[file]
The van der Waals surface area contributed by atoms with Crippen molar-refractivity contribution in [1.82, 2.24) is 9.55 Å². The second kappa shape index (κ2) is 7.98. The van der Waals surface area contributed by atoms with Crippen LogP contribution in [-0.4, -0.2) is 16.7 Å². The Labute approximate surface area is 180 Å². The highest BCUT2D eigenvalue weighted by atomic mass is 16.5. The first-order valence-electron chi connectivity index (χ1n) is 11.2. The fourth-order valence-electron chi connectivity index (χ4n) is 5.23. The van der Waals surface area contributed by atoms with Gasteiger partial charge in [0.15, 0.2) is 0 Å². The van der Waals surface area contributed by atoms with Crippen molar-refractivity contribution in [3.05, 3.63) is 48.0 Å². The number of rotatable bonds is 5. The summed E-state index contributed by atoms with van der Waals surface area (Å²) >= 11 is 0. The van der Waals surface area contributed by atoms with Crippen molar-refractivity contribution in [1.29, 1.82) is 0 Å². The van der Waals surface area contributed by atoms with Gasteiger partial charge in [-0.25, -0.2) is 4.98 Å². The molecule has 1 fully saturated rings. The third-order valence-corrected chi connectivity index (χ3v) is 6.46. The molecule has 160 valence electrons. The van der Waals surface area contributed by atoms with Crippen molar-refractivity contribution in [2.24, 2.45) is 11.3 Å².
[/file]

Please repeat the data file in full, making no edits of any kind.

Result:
The van der Waals surface area contributed by atoms with Crippen molar-refractivity contribution in [1.82, 2.24) is 9.55 Å². The second kappa shape index (κ2) is 7.98. The van der Waals surface area contributed by atoms with Crippen LogP contribution in [-0.4, -0.2) is 16.7 Å². The Labute approximate surface area is 180 Å². The highest BCUT2D eigenvalue weighted by atomic mass is 16.5. The first-order valence-electron chi connectivity index (χ1n) is 11.2. The fourth-order valence-electron chi connectivity index (χ4n) is 5.23. The van der Waals surface area contributed by atoms with Gasteiger partial charge in [0.15, 0.2) is 0 Å². The van der Waals surface area contributed by atoms with Crippen molar-refractivity contribution in [3.05, 3.63) is 48.0 Å². The number of rotatable bonds is 5. The summed E-state index contributed by atoms with van der Waals surface area (Å²) >= 11 is 0. The van der Waals surface area contributed by atoms with Crippen molar-refractivity contribution in [1.29, 1.82) is 0 Å². The van der Waals surface area contributed by atoms with Gasteiger partial charge in [-0.25, -0.2) is 4.98 Å². The molecule has 1 fully saturated rings. The third-order valence-corrected chi connectivity index (χ3v) is 6.46. The molecule has 160 valence electrons. The van der Waals surface area contributed by atoms with Crippen molar-refractivity contribution in [2.24, 2.45) is 11.3 Å².